Hunger and exhaustion made us give up on our Dizin dream and we stopped over at Chaloos for the night. Finding a hotel at Chaloos was also quite a task and we drove around in the rain until we found one. It came with a restaurant, some rooms to let, and that was enough to make me overlook the mouldy carpet, a tiny closet bathroom, squat toilet, and squashed mosquitoes on the wall. We needed a place to rest for the night and on that cold, rainy Iranian night it was perfect. Travel is a hard taskmaster at times and one of the biggest lessons, it teaches is being able to adjust. So I adjusted that night in a stinky mosquito-filled obscure Iranian hotel with exhausted Ashkan snoring thunderously on the couch and spent the night listening to the rain. It reminded me of wet evenings back home in Calcutta. Needless to say, I spent a sleepless night, and it was at the first flush of dawn when I dragged a sleepy Ashkan back on the road. Tehran was on my mind and I hoped to miss the holiday traffic with our early start. I was also looking forward to the stretch between Chaloos and Tehran and according to Tiam, it was one of the most beautiful drives in the country.

A beautiful morning on Iran highway

Chaloos to Tehran drive, the most beautiful in Iran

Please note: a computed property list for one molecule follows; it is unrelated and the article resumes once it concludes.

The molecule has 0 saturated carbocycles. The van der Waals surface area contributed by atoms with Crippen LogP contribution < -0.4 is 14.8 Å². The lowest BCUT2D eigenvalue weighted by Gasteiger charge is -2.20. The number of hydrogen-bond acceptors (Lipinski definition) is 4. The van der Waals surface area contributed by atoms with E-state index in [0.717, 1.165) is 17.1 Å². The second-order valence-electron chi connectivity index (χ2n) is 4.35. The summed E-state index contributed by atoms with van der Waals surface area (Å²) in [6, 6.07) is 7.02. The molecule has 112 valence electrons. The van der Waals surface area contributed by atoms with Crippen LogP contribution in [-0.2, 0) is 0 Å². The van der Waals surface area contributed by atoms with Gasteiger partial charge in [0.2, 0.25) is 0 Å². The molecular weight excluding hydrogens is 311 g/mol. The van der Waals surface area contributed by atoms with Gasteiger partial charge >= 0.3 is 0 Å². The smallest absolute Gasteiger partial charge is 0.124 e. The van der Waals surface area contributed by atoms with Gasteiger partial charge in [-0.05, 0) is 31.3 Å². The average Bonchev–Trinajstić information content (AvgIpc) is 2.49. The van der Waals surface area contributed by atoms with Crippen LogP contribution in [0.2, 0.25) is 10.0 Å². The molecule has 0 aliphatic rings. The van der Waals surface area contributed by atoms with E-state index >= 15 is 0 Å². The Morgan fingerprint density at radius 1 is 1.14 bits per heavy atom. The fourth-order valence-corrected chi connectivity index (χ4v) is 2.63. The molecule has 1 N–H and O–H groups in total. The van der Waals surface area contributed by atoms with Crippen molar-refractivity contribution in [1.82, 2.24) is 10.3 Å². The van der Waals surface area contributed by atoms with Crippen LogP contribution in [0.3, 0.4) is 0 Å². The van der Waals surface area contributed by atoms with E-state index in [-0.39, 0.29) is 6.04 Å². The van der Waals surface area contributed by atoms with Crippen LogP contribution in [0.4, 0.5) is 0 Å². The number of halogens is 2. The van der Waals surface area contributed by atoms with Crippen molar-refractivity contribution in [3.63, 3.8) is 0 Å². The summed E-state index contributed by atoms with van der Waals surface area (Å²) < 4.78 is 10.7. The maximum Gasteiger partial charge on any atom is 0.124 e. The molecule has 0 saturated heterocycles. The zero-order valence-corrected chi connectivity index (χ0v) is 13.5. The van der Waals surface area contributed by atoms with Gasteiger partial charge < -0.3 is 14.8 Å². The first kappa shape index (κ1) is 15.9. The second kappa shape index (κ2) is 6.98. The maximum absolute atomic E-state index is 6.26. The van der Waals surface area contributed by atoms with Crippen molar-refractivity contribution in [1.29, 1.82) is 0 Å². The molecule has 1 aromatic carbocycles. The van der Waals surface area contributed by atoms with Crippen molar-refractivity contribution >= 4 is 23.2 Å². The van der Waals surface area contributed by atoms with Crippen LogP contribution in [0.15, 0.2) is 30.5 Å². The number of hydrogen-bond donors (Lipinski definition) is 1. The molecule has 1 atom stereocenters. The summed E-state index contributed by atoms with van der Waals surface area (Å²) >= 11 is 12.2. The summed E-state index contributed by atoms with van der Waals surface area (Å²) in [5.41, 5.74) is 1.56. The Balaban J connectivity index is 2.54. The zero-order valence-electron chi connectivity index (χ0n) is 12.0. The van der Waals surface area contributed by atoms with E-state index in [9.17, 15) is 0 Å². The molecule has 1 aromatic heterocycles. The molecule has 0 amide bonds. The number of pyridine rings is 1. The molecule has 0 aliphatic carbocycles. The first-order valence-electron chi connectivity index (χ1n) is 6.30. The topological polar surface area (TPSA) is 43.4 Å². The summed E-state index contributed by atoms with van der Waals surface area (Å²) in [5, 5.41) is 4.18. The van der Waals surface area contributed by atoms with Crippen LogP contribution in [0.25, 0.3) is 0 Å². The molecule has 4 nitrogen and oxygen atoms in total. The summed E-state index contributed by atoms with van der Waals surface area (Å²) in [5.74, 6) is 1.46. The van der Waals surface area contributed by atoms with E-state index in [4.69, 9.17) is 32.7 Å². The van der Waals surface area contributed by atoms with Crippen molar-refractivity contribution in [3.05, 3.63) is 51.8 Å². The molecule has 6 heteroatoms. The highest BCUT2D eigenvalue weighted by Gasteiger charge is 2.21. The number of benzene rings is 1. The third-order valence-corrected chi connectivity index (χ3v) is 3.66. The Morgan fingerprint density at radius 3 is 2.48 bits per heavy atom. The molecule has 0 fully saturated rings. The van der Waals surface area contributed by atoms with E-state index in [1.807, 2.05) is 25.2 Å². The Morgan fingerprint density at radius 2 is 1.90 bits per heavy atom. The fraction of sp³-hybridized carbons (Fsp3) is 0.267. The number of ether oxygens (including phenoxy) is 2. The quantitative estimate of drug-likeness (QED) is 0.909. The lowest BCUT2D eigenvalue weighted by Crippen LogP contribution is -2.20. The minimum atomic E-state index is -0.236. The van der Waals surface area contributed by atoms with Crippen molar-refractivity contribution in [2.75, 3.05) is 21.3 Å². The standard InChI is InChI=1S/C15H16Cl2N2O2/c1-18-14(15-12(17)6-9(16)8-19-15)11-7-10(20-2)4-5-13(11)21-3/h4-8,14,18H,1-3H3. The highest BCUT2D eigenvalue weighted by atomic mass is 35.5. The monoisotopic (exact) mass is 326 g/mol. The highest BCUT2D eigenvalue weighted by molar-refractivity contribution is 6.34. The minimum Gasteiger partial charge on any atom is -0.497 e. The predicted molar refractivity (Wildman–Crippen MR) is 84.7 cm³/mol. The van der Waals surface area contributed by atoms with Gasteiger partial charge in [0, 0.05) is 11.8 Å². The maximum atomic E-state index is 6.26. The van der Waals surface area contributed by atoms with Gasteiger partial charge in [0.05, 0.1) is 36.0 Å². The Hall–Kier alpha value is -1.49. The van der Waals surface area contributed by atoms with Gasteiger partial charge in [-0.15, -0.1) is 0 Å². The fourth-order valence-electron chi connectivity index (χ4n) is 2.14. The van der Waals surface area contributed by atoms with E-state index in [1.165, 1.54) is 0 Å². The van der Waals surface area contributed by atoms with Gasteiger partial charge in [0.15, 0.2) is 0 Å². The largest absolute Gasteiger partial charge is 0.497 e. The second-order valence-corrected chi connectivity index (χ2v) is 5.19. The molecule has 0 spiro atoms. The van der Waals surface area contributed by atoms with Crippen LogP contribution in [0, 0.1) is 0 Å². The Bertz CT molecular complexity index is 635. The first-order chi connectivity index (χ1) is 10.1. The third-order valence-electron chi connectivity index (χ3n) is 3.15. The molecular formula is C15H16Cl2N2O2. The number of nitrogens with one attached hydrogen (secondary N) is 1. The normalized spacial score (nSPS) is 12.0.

It was indeed spectacularly beautiful and the sheer amount of natural diversity was mind-boggling. Immediately upon leaving Chaloos, our little beat-up car bravely plowed through lush misty cloud forests and ancient, empty and dripping with mist, they resembled a lost world. The road was hauntingly empty and we stopped briefly for tea and to watch a pale sunrise. The peaceful beauty of the place was very moving and for some time, the sleeping planet seemed achingly innocent. And it belonged to us – me and trusty, Ashkan, the entire vista of dripping ferns, clouds, and young silver sun. The world magically came alive with the brightening sun and sounds quickly filled the space. Broken from our spell, we resumed our drive and soon left behind the beautiful fern-filled dew dripping tunnel to head towards the capital. Bored morning fish sellers looked at us with gummy eyes as we slowly passed by them and their fresh catch glistened from colourful wooden boxes. The cloud forest disappeared just as suddenly as it started and immediately in its place, brown stony mountains took over the landscape.